1810rdhtra P01

Red Flags

Jan. 1, 2019
Lyme disease—you have to go into the wilderness to contract it, right? Nope! Lyme disease can be contracted in urban and suburban areas too, and you just might see a case of it in your dental hygiene operatory sometime. Do you know which signs and symptoms to look out for?
Recognizing the signs and symptoms of Lyme disease

Julie A. Tracy, BS, RDH

Recently, a patient walked into my operatory with bright red knees and a rash of round blotches on her arms and legs. I took one look at her and asked if she had been tested for Lyme disease. She told me how she had gone to the walk-in clinic the week before with a crushing headache and fever, tested negative for Lyme disease, was told the cause was probably viral, and was instructed to take ibuprofen or acetaminophen.

When the rash appeared a few days after that, she went to her primary care physician who diagnosed her with hives, putting her on prednisone and loratadine. “I’ve had hives,” my patient said to me. “These aren’t hives. They don’t itch.” I told my patient that Lyme disease is endemic where we live in upstate New York, and the test is unreliable in the early stages of the disease. I urged her to go back to her doctor.

As dental hygienists, we are partners in our patients’ whole health, and sometimes the red flags we see have nothing to do with their teeth. In the case of this patient, the first red flag I saw was her knees. There was something abnormal about how angry and inflamed they appeared. Swollen, painful joints are a sign of Lyme disease.1 The second red flag was her rash. The classic presentation of erythema migrans, the rash associated with Lyme disease, is the bull’s-eye lesion. An estimated 27% to 80% of Lyme disease cases present with a rash,2 and some people get an atypical rash.3 My patient’s rash was not the classic bull’s eye, but it was suspicious enough for me to ask more questions.

Listening to my patient describe her symptoms, I noticed that the top of her foot looked swollen and was a darker red than the rest of her rash, with what appeared to be the fading remnant of an insect bite in the center. I asked her about her foot, and she said that she had been bitten by something but never saw what bit her. Many people who contract Lyme disease do not see the tick and may not be aware that they have been bitten.4 The tick that transmits the disease, the black-legged tick (Ixodes scapularis), is very small, about the size of a poppy seed. The tick crawls up the body and hides in a warm place, such as the underarm, behind the knee, on the scalp, tucked under the top of a shoe, or under a waistband or clothing strap.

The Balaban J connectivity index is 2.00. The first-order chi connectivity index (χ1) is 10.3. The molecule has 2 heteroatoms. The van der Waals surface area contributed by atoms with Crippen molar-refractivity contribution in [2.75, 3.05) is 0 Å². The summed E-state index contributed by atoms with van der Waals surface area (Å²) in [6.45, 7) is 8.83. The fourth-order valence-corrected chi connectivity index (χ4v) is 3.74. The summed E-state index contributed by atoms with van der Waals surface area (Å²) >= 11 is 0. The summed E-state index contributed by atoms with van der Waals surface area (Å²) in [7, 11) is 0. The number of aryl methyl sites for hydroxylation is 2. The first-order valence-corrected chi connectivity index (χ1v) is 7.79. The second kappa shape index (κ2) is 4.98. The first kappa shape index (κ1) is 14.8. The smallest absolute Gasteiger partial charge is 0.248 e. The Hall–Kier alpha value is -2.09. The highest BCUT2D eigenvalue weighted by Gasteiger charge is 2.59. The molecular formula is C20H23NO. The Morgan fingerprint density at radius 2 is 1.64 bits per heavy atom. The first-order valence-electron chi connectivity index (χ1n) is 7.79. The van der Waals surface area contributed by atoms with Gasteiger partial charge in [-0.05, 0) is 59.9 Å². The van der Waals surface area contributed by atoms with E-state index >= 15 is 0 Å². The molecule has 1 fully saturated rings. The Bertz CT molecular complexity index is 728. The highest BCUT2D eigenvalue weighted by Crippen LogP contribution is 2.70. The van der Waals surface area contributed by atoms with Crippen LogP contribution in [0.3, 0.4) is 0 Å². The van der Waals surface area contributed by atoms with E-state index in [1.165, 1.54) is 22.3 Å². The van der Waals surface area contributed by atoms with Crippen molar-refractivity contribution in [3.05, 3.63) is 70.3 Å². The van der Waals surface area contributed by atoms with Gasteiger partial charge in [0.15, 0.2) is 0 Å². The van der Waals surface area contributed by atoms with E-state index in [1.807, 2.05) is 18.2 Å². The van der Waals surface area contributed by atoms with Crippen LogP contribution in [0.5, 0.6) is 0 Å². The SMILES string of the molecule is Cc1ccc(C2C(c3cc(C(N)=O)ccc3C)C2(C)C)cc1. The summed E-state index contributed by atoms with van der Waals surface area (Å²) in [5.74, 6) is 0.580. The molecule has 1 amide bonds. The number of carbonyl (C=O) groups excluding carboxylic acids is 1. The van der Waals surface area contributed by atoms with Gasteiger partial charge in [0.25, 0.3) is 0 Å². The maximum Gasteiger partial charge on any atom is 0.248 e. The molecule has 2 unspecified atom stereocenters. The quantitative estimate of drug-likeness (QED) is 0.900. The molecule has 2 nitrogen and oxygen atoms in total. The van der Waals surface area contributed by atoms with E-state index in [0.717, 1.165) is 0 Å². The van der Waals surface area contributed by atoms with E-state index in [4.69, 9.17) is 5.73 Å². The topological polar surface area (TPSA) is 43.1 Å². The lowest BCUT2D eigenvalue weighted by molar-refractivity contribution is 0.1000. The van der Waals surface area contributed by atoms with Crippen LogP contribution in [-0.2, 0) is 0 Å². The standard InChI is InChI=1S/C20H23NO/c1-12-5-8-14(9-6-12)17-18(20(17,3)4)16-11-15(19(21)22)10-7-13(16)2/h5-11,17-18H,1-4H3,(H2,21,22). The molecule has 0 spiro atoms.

The fact that my patient’s headache and fever were severe enough to send her to the walk-in clinic was another clue that she might have contracted Lyme disease. Flu-like symptoms are common at the onset.5 Given her signs and symptoms, and considering the prevalence of Lyme disease in our area, I advised my patient to seek additional medical attention.

Figure 1: A message the author received after advising a patient to get retested

“But I haven’t been in the woods,” she said. It is a common misconception that people only contract Lyme disease in wilderness areas.6 I informed my patient that she could have gotten it in her own backyard. Ticks will feed on deer, mice, squirrels, birds, and other mammals, and they can be carried into populated areas on their mammal hosts. Wherever mammals are in proximity to humans, humans are at risk of Lyme disease. Wooded suburbs can be a prime tick habitat,7 and even urban areas can be habitats for potential mammal hosts.8

What about the fact that this patient had already tested negative for Lyme disease? As the body is building antibodies during the first four to six weeks after infection, a Lyme disease test may come back negative.9 She was tested during the onset of symptoms, early enough in the course of the disease that a false negative could have occurred. Testing a few weeks later, there would be a better chance for a more accurate result.

Leaving that day, my patient told me that her visit had been very enlightening, and I again encouraged her to go back to her medical doctor. Because of the trusting relationship we had developed over the years, I was someone with whom she felt comfortable sharing her personal health details, and she was receptive to my recommendation, even though it was unrelated to her oral health.

As dental hygienists, we are in a unique position with our patients. Regular recall schedules mean we see our patients on a consistent basis, updating their medical histories and noting any changes. We spend longer periods of time with our patients at each visit than they experience with many other medical professionals. This allows us to ask questions, listen to our patients, and put all the information together into a comprehensive profile of overall health. We have received rigorous training in human biology, nutrition, pharmacology, and the disease process. We can draw from this foundational knowledge when we are considering our patients’ whole health. This does not mean that hygienists should be trying to diagnose—understanding our limitations is critical—but we are in a position to provide sound guidance. We can encourage our patients to seek the proper medical care when we suspect that something is amiss.